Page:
he Civil War broke out approximately 155 years ago. Missouri was a divided state and Missourians fought on both sides of the war, sometimes brother against brother, and father against sons. Livingston Countians were represented on both sides.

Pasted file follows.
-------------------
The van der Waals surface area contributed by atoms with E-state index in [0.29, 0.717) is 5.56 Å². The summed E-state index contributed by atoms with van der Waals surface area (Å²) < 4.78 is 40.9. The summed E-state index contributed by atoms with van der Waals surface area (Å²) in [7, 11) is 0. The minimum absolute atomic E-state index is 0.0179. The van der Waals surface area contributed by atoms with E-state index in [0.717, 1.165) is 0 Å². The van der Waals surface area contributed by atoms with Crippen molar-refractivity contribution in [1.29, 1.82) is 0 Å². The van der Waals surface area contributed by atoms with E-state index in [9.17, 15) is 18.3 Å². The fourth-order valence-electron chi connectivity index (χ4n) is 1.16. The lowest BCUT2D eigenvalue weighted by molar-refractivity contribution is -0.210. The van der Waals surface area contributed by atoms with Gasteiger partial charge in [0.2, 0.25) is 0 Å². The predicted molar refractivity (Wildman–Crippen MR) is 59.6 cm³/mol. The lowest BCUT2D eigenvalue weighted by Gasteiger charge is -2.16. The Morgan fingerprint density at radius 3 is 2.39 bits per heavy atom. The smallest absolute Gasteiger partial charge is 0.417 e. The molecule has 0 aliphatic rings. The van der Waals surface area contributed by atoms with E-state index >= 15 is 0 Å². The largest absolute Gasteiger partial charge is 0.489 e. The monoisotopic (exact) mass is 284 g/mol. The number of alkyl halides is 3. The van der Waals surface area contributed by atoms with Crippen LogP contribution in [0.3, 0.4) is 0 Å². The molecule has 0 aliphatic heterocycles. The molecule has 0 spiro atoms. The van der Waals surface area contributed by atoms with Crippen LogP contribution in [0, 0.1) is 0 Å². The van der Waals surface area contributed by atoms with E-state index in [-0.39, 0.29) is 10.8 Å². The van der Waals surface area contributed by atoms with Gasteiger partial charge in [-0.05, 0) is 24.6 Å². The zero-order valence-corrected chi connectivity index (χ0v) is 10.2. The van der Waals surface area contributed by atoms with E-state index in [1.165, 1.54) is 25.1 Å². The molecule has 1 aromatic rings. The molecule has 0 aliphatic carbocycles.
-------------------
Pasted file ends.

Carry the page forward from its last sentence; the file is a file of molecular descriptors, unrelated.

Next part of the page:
The Civil War broke out approximately 155 years ago. Missouri was a divided state and Missourians fought on both sides of the war, sometimes brother against brother, and father against sons. Livingston Countians were represented on both sides. The Secessionists were in the majority, and were active and aggressive. The Unionists were passive. Early in the beginning of the war, federal authorities realized the importance of protecting the Hannibal and St. Joseph railroad, which ran through Livingston County, and keeping it intact. If the thoroughfare could be preserved, federal troops could move quickly from one side of the state to the other as they were needed, supplies and munitions of war sent and all of the northern Missouri kept under federal domination. A sizeable number of northern settlers made the southwest corner of the county their home. There were northern settlers in all other areas, also, but Monroe and Blue Mound townships had the largest number. These two townships registered the only votes cast for Lincoln in the 1860 election for president. Twenty people stood up and vocally voted for Lincoln, 15 in Monroe township and five in Blue Mound. Early in 1861, Secessionists were openly flying flags and had raised enough funds to order a cannon from a foundry in Hannibal. However, Unionists heard that the cannon was on its way and a company of Home Guards out of Brookfield hijacked it near St. Catharine in Linn County at the same time 20 well-armed men were on their way here to escort the cannon into Chillicothe. Federal troops dispatched from Illinois soon moved in, bringing their own small cannon and setting it up on the courthouse square. Secessionists quietly left town and there were never pitched battles here during the war. Jackson Township in Livingston County was the scene of more adventures and exciting and dangerous episodes than any other township in north Missouri. It was here that Gen. William Y. Slack’s troops rendezvoused prior to their departure for the army of Gen. Price. Slack, a prominent political figure and Chillicothe lawyer, was appointed a brigadier general in charge of state troops in several northwest Missouri counties. Jackson Township was largely Southern in sentiment, but the Union men were stanch and brave. The village of Springhill, located in Jackson Township, had been platted and carved out of the dense forests of white oak, elm, sycamores, hickory and walnut. “The streets of the little village were alive with farmers and newcomers who were keeping the merchants and artisans busy supplying their wants,” according to an account recored in the Chillicothe Constitution of June 24, 1926. “Such a place was Spring Hill in the spring of 1861.” On May 16, 1861, the organization of the State Guard in Livingston County began and three companies were formed, all of them mounted. Two of three companies came from Jackson Township, “between the forks of the Grand” where southern sentiment was high. All in all, more than 200 men were organized and equipped to take the field. Most of these troops eventually found their way into what was known as the 3rd Missouri State Militia, Confederate troops serving under General Sterling Price. In the fall of 1861 a number of Confederate partisans from Jackson Township gathered near Graham’s mill for the purpose of attacking and capturing Chillicothe. A courier had brought the news of the defenseless condition of the place to Springhill and a spy was sent back to thoroughly examine the situation. At the mill he returned with the information that the place could be captured, but that in doing so somebody would be killed. He reported that the Federal fortification could not be taken without the loss of a dozen men. The plan was abandoned. In 1862 all Jackson Township was in a state of war. The Federals who entered the township had to be wary. The Union men of the township armed themselves. Hardly a day passed without a skirmish. There was a great deal of bushwhacking. Men were shot at in the fields, on the highways and even at home. Other townships suffered as well. In Grand River Township there was a great deal of robbing and plundering at the hands of the Federal jayhawkers and the rebel bushwhackers. Livingston Countians took part in nearly all of the principle battles fought in Missouri. They campaigned with Gen. Price at Carthage, Wilson's Creek, Drywood and Lexington, bearing themselves bravely, according to all accounts. At the battle of Wilson’s Creek near Springfield (one of the bloodiest actions of the entire Civil War), Slack’s division, which contained the majority of the Livingston countians, took the brunt of the federal attack. General Slack was seriously wounded. In the battle of Pea Ridge, Ark., in 1862, General Slack was mortally wounded. Slack's command was merged with that of General Price and moved on down to the south. (Slack’s widow lived the remainder of her life at the old Slack homeplace on North Washington Street, with the exception of the time that she was superintendent of the State Industrial Home for Girls. Slack Cottage at this institution, was named in her honor.) The first Union soldiers had appeared in the village of Springhill after Slack’s departure. One morning the citizens found soldiers on guard at both the front and back doors of their homes. The soldiers all seemed to be Germans, or of German descent. It was learned afterwards that they had been sent up from St. Charles, Mo. From that time on until the close of the war, the residents of Springhill became accustomed to seeing blue coats with yellow braid and brass buttons. Companies of militia were formed and quartered in barracks. Many citizens of Springhill were southern sympathizers and after Order No. 11 was issued, Captain Greenberry Lyon, who chanced to be in command of the militia there, supplemented that order by directing that all able bodied men should join the Union army or leave the country. At that time, all the crossings on the Missouri river were strongly guarded and as the men could not get south they had to remain in hiding, naturally taking to the woods or bush, hence the name “bushwhackers.” All during the remainder of the Civil War, bushwhackers would appear and disappear and Union soldiers called out to chase them. The first Union force of Livingston County, a group of 67 men, known as the Livingston County Home Guard Company and headed by Capt. Peter Sulliff, was organized in June 1861. Other Union Home Guard companies were organized at Utica, Shoal Creek and Springhill. Thos. A. Reid commanded the Utica contingent and Greenberry Lewis the Shoal Creek company. Later, several companies were formed for federal service, including Company E of the 2nd Missouri Cavalry (better known as Merrill's Horse) and the 23rd Missouri Infantry, which occupied Chillicothe for more than a year, guarding the railroad. More than 50 men joined the 23rd which was composed of units from Harrison, Grundy, Mercer, Linn and Livingston counties. By the time the war ended in 1865, there were some 263 Livingston County men enlisted in Federal service. The 2nd Missouri Cavalry had the largest single contingent, some 70 men. The 23rd was second with 60. Although most of the county men who served with the Confederate forces did their fighting only in Missouri, this was not true of many of the Missourians, who served in the Union army. One veteran, a Chillicothe man who enlisted with the 24th Illinois Infantry, served in some of the major battles in the east and was a member of Gen. W.T. Sherman's army as it made its historical “march to the sea" through Georgia. For a time, Chillicothe was a base for supplies and operations for militia commanders. Next to Macon, it was regarded as the most important post on the Hannibal and St. Joseph railroad. From the fall of 1861 until the summer of 1865, there was not a day when federal soldiers could not be seen on the streets in Chillicothe, according to records. After June 14, 1861, when Gen. Slack and his troops left the town and the 16th Illinois came in, Chillicothe was under complete federal control. (Editor’s Note: Sources for this article included: The Constitution-Tribune, St. Louis National Historical Company History of Caldwell and Livingston Counties, Missouri, St. Louis National Historical Company, 1886. reprint, the Printery, Clinton, Mo., 1972; St. Louis Mo, Press of Nixon-Jones Printing Company; Roof, A.J. Past and Present of Livingston County Missouri, The S.J. Clark Publishing Company, Chicago, Ill., 1913; The Retired Senior Volunteer Program Livingston County History Celebrating 150 Years; Jones, Mildred Sue Livingston County in the Civil War, May 16, 1978; and Ripley, Catherine Dateline Livingston County).